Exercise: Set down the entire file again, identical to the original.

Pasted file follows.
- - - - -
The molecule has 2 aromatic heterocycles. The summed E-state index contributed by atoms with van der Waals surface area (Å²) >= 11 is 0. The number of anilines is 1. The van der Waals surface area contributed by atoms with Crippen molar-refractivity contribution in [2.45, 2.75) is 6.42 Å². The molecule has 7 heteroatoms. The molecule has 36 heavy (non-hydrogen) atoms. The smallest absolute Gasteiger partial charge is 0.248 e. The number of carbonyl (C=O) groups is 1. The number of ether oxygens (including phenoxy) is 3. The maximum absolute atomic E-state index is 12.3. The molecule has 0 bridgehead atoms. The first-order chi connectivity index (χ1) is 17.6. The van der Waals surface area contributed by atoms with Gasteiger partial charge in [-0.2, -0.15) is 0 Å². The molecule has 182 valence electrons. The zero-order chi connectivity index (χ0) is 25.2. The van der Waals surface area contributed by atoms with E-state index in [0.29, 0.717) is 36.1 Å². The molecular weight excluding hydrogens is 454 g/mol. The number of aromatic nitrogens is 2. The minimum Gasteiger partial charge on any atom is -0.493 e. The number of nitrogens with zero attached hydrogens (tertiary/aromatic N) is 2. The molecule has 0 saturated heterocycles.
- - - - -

The molecule has 2 aromatic heterocycles. The summed E-state index contributed by atoms with van der Waals surface area (Å²) >= 11 is 0. The number of anilines is 1. The van der Waals surface area contributed by atoms with Crippen molar-refractivity contribution in [2.45, 2.75) is 6.42 Å². The molecule has 7 heteroatoms. The molecule has 36 heavy (non-hydrogen) atoms. The smallest absolute Gasteiger partial charge is 0.248 e. The number of carbonyl (C=O) groups is 1. The number of ether oxygens (including phenoxy) is 3. The maximum absolute atomic E-state index is 12.3. The molecule has 0 bridgehead atoms. The first-order chi connectivity index (χ1) is 17.6. The van der Waals surface area contributed by atoms with Gasteiger partial charge in [-0.2, -0.15) is 0 Å². The molecule has 182 valence electrons. The zero-order chi connectivity index (χ0) is 25.2. The van der Waals surface area contributed by atoms with E-state index in [0.29, 0.717) is 36.1 Å². The molecular weight excluding hydrogens is 454 g/mol. The number of aromatic nitrogens is 2. The minimum Gasteiger partial charge on any atom is -0.493 e. The number of nitrogens with zero attached hydrogens (tertiary/aromatic N) is 2. The molecule has 0 saturated heterocycles.